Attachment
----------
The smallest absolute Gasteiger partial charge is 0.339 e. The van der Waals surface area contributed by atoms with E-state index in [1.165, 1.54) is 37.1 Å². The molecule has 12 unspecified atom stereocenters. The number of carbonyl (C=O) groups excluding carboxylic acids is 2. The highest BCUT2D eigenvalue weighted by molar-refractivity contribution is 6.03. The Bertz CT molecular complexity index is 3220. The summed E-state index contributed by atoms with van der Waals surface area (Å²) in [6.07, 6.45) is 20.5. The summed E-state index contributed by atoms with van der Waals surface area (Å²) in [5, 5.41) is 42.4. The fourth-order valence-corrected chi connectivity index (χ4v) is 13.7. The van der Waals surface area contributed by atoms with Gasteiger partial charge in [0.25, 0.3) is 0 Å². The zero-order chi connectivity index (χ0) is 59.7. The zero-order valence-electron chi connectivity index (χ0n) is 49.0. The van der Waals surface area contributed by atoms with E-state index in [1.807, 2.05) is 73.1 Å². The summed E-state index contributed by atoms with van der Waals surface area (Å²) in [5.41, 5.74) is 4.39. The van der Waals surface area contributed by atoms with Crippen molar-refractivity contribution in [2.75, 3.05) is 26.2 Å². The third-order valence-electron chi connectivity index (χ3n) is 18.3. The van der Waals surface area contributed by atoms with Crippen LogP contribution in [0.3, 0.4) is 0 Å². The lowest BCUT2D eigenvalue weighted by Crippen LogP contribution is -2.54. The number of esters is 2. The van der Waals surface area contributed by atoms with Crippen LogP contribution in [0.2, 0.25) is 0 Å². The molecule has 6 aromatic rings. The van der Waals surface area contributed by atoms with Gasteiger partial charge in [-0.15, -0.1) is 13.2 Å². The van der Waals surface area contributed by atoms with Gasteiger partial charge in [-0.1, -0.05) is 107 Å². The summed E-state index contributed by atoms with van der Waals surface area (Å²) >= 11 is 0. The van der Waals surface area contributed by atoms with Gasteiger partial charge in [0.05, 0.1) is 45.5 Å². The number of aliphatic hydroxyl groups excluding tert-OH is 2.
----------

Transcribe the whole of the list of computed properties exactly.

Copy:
The smallest absolute Gasteiger partial charge is 0.339 e. The van der Waals surface area contributed by atoms with E-state index in [1.165, 1.54) is 37.1 Å². The molecule has 12 unspecified atom stereocenters. The number of carbonyl (C=O) groups excluding carboxylic acids is 2. The highest BCUT2D eigenvalue weighted by molar-refractivity contribution is 6.03. The Bertz CT molecular complexity index is 3220. The summed E-state index contributed by atoms with van der Waals surface area (Å²) in [6.07, 6.45) is 20.5. The summed E-state index contributed by atoms with van der Waals surface area (Å²) in [5, 5.41) is 42.4. The fourth-order valence-corrected chi connectivity index (χ4v) is 13.7. The van der Waals surface area contributed by atoms with Gasteiger partial charge in [0.25, 0.3) is 0 Å². The zero-order chi connectivity index (χ0) is 59.7. The zero-order valence-electron chi connectivity index (χ0n) is 49.0. The van der Waals surface area contributed by atoms with E-state index in [1.807, 2.05) is 73.1 Å². The summed E-state index contributed by atoms with van der Waals surface area (Å²) in [5.41, 5.74) is 4.39. The van der Waals surface area contributed by atoms with Crippen molar-refractivity contribution in [2.75, 3.05) is 26.2 Å². The third-order valence-electron chi connectivity index (χ3n) is 18.3. The van der Waals surface area contributed by atoms with Crippen LogP contribution in [0.3, 0.4) is 0 Å². The lowest BCUT2D eigenvalue weighted by Crippen LogP contribution is -2.54. The number of esters is 2. The van der Waals surface area contributed by atoms with Crippen LogP contribution in [0.2, 0.25) is 0 Å². The molecule has 6 aromatic rings. The van der Waals surface area contributed by atoms with Gasteiger partial charge in [-0.15, -0.1) is 13.2 Å². The van der Waals surface area contributed by atoms with Gasteiger partial charge in [-0.1, -0.05) is 107 Å². The summed E-state index contributed by atoms with van der Waals surface area (Å²) >= 11 is 0. The van der Waals surface area contributed by atoms with Gasteiger partial charge in [0.05, 0.1) is 45.5 Å². The number of aliphatic hydroxyl groups excluding tert-OH is 2.